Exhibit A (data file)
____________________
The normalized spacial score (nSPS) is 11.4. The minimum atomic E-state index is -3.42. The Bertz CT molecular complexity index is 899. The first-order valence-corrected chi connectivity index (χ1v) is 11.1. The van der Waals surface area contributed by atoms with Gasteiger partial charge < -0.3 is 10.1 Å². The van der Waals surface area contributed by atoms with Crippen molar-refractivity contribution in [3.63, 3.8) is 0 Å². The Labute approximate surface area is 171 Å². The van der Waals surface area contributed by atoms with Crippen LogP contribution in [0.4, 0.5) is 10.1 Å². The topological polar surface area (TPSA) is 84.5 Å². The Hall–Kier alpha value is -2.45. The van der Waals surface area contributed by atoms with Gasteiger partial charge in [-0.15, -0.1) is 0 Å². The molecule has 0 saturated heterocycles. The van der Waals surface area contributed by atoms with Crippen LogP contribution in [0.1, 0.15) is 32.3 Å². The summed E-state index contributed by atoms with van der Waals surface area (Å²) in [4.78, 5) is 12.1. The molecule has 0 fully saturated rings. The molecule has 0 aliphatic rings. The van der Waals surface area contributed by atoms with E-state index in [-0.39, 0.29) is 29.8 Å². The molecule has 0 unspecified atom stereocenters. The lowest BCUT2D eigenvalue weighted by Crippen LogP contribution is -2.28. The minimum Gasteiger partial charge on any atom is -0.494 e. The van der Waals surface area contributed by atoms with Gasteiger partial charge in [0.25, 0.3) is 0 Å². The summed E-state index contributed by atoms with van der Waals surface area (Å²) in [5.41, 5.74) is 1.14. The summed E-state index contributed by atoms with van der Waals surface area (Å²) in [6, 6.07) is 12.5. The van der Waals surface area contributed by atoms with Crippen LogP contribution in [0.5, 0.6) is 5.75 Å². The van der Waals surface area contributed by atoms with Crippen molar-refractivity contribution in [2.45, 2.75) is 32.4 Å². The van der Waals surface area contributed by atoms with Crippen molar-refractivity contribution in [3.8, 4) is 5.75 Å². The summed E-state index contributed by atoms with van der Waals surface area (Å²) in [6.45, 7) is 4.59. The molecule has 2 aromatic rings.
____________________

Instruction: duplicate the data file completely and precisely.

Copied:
The normalized spacial score (nSPS) is 11.4. The minimum atomic E-state index is -3.42. The Bertz CT molecular complexity index is 899. The first-order valence-corrected chi connectivity index (χ1v) is 11.1. The van der Waals surface area contributed by atoms with Gasteiger partial charge < -0.3 is 10.1 Å². The van der Waals surface area contributed by atoms with Crippen molar-refractivity contribution in [3.63, 3.8) is 0 Å². The Labute approximate surface area is 171 Å². The van der Waals surface area contributed by atoms with Crippen LogP contribution in [0.4, 0.5) is 10.1 Å². The topological polar surface area (TPSA) is 84.5 Å². The Hall–Kier alpha value is -2.45. The van der Waals surface area contributed by atoms with Gasteiger partial charge in [-0.15, -0.1) is 0 Å². The molecule has 0 saturated heterocycles. The van der Waals surface area contributed by atoms with Crippen LogP contribution in [0.1, 0.15) is 32.3 Å². The summed E-state index contributed by atoms with van der Waals surface area (Å²) in [4.78, 5) is 12.1. The molecule has 0 fully saturated rings. The molecule has 0 aliphatic rings. The van der Waals surface area contributed by atoms with E-state index in [-0.39, 0.29) is 29.8 Å². The molecule has 0 unspecified atom stereocenters. The lowest BCUT2D eigenvalue weighted by Crippen LogP contribution is -2.28. The minimum Gasteiger partial charge on any atom is -0.494 e. The van der Waals surface area contributed by atoms with Gasteiger partial charge in [0.25, 0.3) is 0 Å². The summed E-state index contributed by atoms with van der Waals surface area (Å²) in [5.41, 5.74) is 1.14. The summed E-state index contributed by atoms with van der Waals surface area (Å²) in [6, 6.07) is 12.5. The van der Waals surface area contributed by atoms with Crippen LogP contribution in [0.5, 0.6) is 5.75 Å². The van der Waals surface area contributed by atoms with Crippen molar-refractivity contribution in [2.45, 2.75) is 32.4 Å². The van der Waals surface area contributed by atoms with Crippen molar-refractivity contribution in [3.8, 4) is 5.75 Å². The summed E-state index contributed by atoms with van der Waals surface area (Å²) in [6.45, 7) is 4.59. The molecule has 2 aromatic rings.